MY BODY:  Is slightly less than a wonderland.  I talked about the c-section and cannot stress enough how different it was from my first surgical birth experience.  When I examined myself after having Birdy, I had a sizable scar and serious gas pain, but didn’t feel as though I’d been put through the wringer.  Ringer?  (W)ringer.  This c-section was very different because it felt busy during (lots of pressure and they actually needed to use the vacuum to assist in removing my son from the womb, poor kid) and the aftermath was not pretty.  I had a lot of bleeding after this one, more than the first time.  I also didn’t get a good look at my scar, etc. while I was in the hospital (they are smart to keep full length mirrors OUT of the postpartum recovery rooms) so I saw the mess for the first time when we came home.

Holy shit, the bruising.  The three or four inches of skin real estate underneath my incision was entirely black and blue and it looked as though I was wearing blue underpants.  I (am embarrassed to say) that I cried when I saw it because it looked so frigging VIOLENT.  Thankfully, 15 days later, the bruising is entirely gone and all that remains is the incredible shrinking uterus and the healing incision, but for the first week or so, I had a hard time checking the incision because it looked so Frankenstein’s monsterish.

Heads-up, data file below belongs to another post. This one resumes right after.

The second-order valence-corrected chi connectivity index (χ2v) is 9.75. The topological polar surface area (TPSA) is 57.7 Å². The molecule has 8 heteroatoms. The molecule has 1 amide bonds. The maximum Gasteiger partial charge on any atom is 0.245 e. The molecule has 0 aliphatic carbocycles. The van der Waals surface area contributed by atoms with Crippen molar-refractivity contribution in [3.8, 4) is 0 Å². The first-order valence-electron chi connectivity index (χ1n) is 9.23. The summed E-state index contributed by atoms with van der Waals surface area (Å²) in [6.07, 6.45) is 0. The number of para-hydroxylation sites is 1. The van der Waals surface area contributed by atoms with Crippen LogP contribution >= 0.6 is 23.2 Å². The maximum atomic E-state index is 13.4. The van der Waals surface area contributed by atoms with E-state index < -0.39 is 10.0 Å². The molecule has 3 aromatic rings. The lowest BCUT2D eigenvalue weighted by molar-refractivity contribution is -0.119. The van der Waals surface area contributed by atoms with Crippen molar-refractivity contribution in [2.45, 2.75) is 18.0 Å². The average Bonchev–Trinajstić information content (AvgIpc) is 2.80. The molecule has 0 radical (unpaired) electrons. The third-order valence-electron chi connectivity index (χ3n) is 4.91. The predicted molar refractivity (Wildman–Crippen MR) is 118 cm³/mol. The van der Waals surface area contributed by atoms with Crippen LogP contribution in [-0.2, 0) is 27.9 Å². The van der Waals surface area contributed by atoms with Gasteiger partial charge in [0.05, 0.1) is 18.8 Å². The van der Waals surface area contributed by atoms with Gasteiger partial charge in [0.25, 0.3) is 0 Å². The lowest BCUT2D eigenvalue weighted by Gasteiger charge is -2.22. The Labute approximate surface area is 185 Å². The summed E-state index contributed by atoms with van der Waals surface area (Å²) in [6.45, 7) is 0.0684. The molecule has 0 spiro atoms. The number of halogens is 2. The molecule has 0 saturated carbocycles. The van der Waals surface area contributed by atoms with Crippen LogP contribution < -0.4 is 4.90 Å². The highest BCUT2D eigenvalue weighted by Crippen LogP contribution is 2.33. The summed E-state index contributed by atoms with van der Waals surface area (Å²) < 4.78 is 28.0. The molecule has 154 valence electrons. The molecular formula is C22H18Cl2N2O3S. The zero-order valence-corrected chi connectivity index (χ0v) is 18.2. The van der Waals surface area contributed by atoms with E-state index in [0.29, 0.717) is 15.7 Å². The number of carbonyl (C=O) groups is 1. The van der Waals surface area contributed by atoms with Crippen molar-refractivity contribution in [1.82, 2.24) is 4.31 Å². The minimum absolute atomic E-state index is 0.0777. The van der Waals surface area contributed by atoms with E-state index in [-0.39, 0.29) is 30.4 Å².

And aside from the obvious diabetes stuff, I’m currently taking a blood thinner (thank you, Factor V Leiden) for six weeks, and am also unable to drive for six weeks.  The blood thinner is a little painful but totally manageable (one injection every night – easy enough).  The not driving thing is MAKING ME GO BANANAS because my freedom is entirely MIA.  I’m relying on friends and family for trips to the pediatrician, picking up prescriptions, getting groceries … every little thing requires assistance from a volunteer chauffeur.  And since I don’t want to trouble anyone more than I already have to, I’m placing some screwball orders on Amazon … like for the dry erase board eraser required on my daughter’s back-to-school list.  Or the long sleeve, size 0-3 month onesies for my son.  Or coffee, damn it.  I’m really excited to be able to get back behind the wheel and reclaim some semblance of independence.

DIABETES HEY OOOOH:  I cannot complain about how diabetes did its thing during the 38 weeks of pregnancy.  I didn’t have any tragic lows, there weren’t unmanageable highs, and the lack of pre-eclampsia was an excellent change of pace for this round.  During delivery, even though I was terrified, my blood sugars stayed solid.  And throughout my stay at the hospital, my blood sugars were without issue.  It was kind of awesome, and surely will stay that way forever, right?